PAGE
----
One of the most striking pictures, painted in words by the writers of the Gospels, is that of the Lord Jesus sitting over against the treasury, watching those who gave of their wealth. This incident took place near to the end of His public ministry and perhaps its appeal is all the more forceful in the light of the self-emptying devotion of the cross. Mark records in one brief phrase the object of His watching: He “beheld how the people cast money into the treasury’, 12. 41. Luke says that He “saw the rich men casting their gifts into the treasury’, 21. 1. Mark comments “many that were rich cast in much”, 12.41. But we are bound to feel that the actual amount cast in that day mattered little to the Saviour. If this had been the prime consideration, the poor widow around whom the story is built would have had no place. He “beheld how they gave" – this turns our minds from the riches cast in to the manner of the giving, which is a prime factor in all Christian giving. In what manner do we dispose of goods and possessions for the Lord? Is it without sacrifice being involved, out of our abundance? Remember, David would not give to the Lord that which had cost him nothing, 2 Sam. 24. 24.
Early in Christian experience, the question of rightly balanced giving is bound to arise in our minds. One thing is certain. None can evade the challenge of the lavishness of God’s giving. He “giveth to all men liberally, and upbraideth not”, James 1. 5; He “giveth us richly all things to enjoy”, 1 Tim. 6. 17. These, among many other Scriptures, tell of a God who delights continually to give. Generosity is a Christian grace and it is true, in a largely selfish world, that liberality brings its own recompence. It is also sadly true that the work of God suffers in many ways when there is a lack of concern regarding the “grace of giving”. To give is to be God-like; the measure of giving should be as He has given to us.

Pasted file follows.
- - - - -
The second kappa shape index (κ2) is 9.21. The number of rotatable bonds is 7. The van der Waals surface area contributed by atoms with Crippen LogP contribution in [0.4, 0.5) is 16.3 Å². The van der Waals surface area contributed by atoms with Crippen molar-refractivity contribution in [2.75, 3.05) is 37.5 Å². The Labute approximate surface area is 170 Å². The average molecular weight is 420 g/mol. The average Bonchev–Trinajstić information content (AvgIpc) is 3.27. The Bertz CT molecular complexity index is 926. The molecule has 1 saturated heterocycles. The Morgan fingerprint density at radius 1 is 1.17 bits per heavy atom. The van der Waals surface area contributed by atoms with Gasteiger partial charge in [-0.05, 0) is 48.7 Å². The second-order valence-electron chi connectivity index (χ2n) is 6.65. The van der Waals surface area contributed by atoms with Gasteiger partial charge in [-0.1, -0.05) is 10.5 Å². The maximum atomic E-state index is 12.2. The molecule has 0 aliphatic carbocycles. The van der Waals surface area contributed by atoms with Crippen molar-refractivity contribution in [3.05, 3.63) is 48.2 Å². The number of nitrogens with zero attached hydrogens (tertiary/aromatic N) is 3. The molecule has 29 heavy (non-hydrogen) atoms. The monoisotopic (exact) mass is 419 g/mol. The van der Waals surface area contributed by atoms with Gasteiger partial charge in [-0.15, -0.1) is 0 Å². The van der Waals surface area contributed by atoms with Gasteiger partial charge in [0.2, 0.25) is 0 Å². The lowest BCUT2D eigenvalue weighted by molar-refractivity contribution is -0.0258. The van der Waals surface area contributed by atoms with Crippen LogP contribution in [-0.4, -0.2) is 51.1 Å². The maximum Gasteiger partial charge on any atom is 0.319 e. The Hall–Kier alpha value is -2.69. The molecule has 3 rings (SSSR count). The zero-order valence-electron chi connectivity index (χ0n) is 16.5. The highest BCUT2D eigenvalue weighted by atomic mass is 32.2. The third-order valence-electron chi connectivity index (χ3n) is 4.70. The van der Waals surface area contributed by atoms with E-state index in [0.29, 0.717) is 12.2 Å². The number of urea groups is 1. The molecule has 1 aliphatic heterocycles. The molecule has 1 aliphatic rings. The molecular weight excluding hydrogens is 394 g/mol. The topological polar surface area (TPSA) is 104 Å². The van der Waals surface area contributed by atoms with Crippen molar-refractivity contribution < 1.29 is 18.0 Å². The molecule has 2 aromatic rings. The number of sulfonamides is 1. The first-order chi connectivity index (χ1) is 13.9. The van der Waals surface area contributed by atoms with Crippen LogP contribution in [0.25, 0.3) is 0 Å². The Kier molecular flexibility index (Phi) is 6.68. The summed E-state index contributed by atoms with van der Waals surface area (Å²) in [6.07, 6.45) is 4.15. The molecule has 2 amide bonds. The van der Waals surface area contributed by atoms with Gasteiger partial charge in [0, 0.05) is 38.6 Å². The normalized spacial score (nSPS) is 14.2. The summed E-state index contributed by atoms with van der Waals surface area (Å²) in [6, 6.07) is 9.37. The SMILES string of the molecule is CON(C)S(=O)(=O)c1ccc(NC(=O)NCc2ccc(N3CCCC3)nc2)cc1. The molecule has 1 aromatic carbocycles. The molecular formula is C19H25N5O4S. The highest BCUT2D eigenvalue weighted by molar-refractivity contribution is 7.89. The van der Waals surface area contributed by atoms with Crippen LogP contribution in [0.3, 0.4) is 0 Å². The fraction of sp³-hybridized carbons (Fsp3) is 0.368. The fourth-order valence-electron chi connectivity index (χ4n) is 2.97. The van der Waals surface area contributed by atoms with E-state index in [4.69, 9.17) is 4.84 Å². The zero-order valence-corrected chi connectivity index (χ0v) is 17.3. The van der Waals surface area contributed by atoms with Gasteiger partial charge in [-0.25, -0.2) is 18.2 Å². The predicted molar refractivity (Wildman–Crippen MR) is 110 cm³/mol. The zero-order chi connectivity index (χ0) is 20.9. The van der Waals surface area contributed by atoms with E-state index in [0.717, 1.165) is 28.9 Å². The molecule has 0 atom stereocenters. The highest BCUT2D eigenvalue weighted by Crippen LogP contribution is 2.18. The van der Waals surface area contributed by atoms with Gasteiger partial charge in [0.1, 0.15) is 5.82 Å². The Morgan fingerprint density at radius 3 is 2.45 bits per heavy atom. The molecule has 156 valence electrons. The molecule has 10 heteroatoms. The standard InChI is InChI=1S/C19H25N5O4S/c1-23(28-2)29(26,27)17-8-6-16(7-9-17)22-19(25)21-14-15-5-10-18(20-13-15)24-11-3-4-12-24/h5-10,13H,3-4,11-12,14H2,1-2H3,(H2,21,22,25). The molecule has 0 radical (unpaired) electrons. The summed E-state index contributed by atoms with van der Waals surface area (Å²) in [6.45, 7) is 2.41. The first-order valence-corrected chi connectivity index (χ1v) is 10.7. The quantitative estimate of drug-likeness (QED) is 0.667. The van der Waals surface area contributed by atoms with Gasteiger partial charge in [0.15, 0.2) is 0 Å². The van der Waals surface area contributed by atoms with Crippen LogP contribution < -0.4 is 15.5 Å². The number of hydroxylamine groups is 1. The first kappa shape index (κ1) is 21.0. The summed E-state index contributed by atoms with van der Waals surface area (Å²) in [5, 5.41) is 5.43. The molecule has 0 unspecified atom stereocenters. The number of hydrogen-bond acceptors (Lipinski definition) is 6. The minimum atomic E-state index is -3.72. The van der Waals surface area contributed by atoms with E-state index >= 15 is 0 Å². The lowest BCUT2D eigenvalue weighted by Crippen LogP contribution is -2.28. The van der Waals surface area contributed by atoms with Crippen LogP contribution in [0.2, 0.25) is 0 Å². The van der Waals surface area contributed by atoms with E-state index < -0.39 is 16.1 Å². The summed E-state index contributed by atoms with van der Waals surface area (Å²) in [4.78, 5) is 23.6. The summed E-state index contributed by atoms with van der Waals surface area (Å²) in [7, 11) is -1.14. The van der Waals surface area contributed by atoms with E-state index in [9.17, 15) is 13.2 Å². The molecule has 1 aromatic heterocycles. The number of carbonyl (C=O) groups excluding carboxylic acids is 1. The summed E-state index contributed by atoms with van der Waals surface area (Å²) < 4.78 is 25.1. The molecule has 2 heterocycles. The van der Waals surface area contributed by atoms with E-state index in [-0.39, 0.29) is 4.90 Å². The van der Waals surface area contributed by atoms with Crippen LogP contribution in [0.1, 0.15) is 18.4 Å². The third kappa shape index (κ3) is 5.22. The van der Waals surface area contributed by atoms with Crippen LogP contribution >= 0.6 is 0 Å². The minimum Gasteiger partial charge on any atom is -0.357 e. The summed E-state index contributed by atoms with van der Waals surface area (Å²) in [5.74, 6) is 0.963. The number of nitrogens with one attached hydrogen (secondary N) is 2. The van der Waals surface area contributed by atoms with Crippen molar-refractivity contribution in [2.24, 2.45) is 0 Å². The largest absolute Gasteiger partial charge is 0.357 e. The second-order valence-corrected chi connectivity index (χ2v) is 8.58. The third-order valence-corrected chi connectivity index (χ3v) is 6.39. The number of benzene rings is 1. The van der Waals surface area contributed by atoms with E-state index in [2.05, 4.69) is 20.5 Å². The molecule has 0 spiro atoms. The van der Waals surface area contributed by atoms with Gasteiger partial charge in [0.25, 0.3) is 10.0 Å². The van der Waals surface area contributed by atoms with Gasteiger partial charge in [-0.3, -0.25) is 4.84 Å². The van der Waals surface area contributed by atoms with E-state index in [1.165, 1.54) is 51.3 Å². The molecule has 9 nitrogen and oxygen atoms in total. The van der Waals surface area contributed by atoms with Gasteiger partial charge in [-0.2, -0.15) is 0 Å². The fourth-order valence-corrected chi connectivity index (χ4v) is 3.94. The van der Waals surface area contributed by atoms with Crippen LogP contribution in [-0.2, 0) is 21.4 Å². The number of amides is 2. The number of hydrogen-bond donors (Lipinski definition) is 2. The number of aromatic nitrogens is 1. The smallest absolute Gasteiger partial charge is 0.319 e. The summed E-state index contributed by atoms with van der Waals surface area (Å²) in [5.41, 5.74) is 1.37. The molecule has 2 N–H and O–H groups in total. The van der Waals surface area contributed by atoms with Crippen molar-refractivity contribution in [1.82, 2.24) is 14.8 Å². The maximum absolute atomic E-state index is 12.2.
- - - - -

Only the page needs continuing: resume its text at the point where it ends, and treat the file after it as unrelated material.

We can consider four features linked with the meaning of the Christian’s giving.
The way we give to God is invariably the expression of the way we live for God. Notice the order in Paul’s commendation of the liberality of the churches of Macedonia; they “first gave their own selves to the Lord, and unto us by the will of God”, 2 Cor. 8. 5. How wonderful this is and how important. For all sanctified giving to the Lord must spring from the devotedness of sanctified and surrendered lives. As we value God’s giving to us, we must realise that the Giver is much more important than the gift. We know, with deep thankfulness, that because we have the Giver, the gifts are ours to an unlimited extent. It is none the less true that, unless God has our lives first, He will not receive that for which He is looking. Let us surrender our lives to Him, putting them at His disposal, and then our giving will be directed aright.